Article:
The Corporate Affairs Commission (“CAC”),[10] also plays a part concerning corporations that intend to merge.  It is the responsibility of the CAC to receive corporate filings and to certify corporate resolutions and de-registration of any dissolved company that may occur in the merger process. The Nigerian Stock Exchange (NSE) is a self-regulatory body that runs the stock exchange for trading in shares. Quoted companies need to meet the listing rules on merger transactions.  Besides, a listed company may be delisted as a result of a merger. The Federal High Court (“FHC”) by s.251 of the 1999 Constitution the court is empowered to handle matters concerning companies' operation, management and regulation.  Under the old law, it approves shareholders’ meetings and sanctions the merger scheme. With the repeal of portions of the ISA dealing with mergers under the FCCPA, it remains to be seen how the role of the FHC would evolve in merger control.

Conclusion

Enactment of the law was a good start, but there are challenges. The way the FCCPC can balance the tension between pure competition issues as against consumer protection or public interest issues will very well determine its future success. There is a concern that given the bias of its start-off staff for consumer protection regulation, the pendulum would shift to public interest rather than fair competition consideration. Closely following is the challenge of lack of capacity in competition regulation in terms of personnel and corporate experience. This challenge if not adequately tackled may lead to regulatory gap and ineffectiveness of the new regime.

Daniel Sokol argues that the pragmatic approach of many young antitrust agencies is to focus on the "low hanging fruit" of antitrust regulation.[11]  He asserts that effective results are more comfortable to achieve, and once an agency gains enough expertise and experience in the low hanging area, it can add others.[12] Low hanging fruits would vary from agency to agency and country to country. FCCPC has acquired SEC's institutional knowledge in merger control. It could, therefore, begin with this area as it dives into the regulation of competition, as distinct from consumer protection. Another area would be fundamental competition law advocacy.[13] With an improvement in FCCPC’s capacity in merger review and knowledge of necessary competition regulation, it may deal with enforcement actions against monopolies (and regulated industries) and anti-competitive agreements and practices. Besides the recruitment of those with expertise in economics, law and related disciplines with specialization in competition law, the FCCPC should utilize the skill and support of outside consultants procured using World Bank standard procedure. Getting it right may require consistent funding support of the Federal government through appropriations by National Assembly and international organizations through grants and development loans. Those funding options should be aggressively courted.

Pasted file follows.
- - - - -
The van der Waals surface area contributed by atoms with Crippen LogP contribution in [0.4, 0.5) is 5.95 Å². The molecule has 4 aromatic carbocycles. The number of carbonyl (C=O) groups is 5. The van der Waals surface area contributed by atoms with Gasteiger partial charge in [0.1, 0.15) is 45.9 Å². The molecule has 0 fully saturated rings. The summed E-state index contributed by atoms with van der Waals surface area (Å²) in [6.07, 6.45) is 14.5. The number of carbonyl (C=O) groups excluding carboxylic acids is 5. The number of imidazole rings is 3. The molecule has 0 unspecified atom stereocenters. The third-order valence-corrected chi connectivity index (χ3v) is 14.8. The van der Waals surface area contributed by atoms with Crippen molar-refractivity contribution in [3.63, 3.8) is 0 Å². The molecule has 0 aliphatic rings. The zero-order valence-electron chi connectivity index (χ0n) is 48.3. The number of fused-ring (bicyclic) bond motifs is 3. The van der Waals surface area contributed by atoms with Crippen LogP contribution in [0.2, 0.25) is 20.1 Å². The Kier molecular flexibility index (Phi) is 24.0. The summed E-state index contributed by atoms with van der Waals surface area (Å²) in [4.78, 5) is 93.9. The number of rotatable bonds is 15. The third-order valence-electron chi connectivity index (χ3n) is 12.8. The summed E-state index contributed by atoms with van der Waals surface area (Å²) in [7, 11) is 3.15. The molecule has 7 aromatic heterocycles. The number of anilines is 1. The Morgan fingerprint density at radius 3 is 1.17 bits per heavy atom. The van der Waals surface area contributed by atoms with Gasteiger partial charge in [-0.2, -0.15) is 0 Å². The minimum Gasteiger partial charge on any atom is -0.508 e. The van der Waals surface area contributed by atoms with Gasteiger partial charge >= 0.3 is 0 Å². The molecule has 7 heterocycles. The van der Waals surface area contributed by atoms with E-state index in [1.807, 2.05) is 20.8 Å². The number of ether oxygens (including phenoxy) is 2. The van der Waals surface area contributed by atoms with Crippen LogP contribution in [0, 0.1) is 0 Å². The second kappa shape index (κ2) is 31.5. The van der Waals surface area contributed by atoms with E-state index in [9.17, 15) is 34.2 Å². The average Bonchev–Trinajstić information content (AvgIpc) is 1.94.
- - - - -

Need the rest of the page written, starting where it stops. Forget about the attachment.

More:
Regulatory reform which is nothing but the enactment or transplantation of legislation from a foreign jurisdiction is not likely to be effective. From the analysis of the legislative history of the FCCPA, the process allowed for adjustment of the bill to accommodate the local concerns of the National Assembly and the executive. Perhaps, but for those adjustments, the bill would not have passed and if enacted may not have become operational.[14] However, mere enactment may not be enough for a law to achieve effectiveness. Rigorous implementation and continuous engagement in persuasion and advocacy for the underlying norm behind the law by the norm entrepreneurs and norm leaders to ensure norm internalization by the target norm followers is how the law shall have effectiveness.[15] In the case of the FCCPA, the underpinning norms of encouraging competition and reducing restraints on trade as a means of lowering prices for consumers on the one hand, and protecting the public interest, on the other hand, remain in constant tension. The regulator is, therefore, critical to regulatory success.


+ Idigbe is a Doctoral Research Candidate at Osgoode Hall Law School, York University, Toronto ON Canada and Senior Partner at PUNUKA Attorneys & Solicitors

[1] Nnamdi Dimgba, The Changing Landscape: Federal Competition and Consumer Protection Act (Four Points by Sheraton Oniru Victoria Island Lagos, 2019).

[2] Perhaps due to his humility

[3] Anthony I Idigbe & Nnamdi Dimgba, Report to Bureau of Public Enterprises (BPE) on review of the Federal Competition Commission Bill (Abuja: Legal Advisory Partnership, 2007) Please note that the report is confidential and has not yet been released to the public. The partners in LAP were Nnenna Ejeckam, J K Gadzama SAN, Anthony Idigbe SAN, Dr Babajide Ajibade SAN, Stella Amachree and Chibuzo Ekwekwuo.

[4] Ibid.

[5] Consumer Protection Council Act C25, Laws of the Federation of Nigeria, 2004

[6] Idigbe & Dimgba, supra note 3.

[7] Ibid.

[8] Dimgba, supra note 1.

[9] Joint Advisory and Guidance on Mergers, Acquisitions & Other Business Combinations Notifications

[10] established by the Companies and Allied Matters Act 1990 (“CAMA”) CAP C20 LFN 2004

[11] Daniel D Sokol, “Limiting Anticompetitive Government Interventions that Benefit Special Interests” (2009) 17 Geo Mason Rev 119 at 144.

[12] Sokol, supra note 11.

[13] Ibid.

[14] Equipment and Leasing Act 2015 set up Equipment Leasing Registration Authority and required registration of all leases though it is not operational because the Federal Government was unwilling to set up another agency that would further bloat its bureaucracy

[15] Martha Finnemore & Kathryn Sikkink, “International Norm Dynamics and Political Change” (1998) 52:4 Int Organ 887.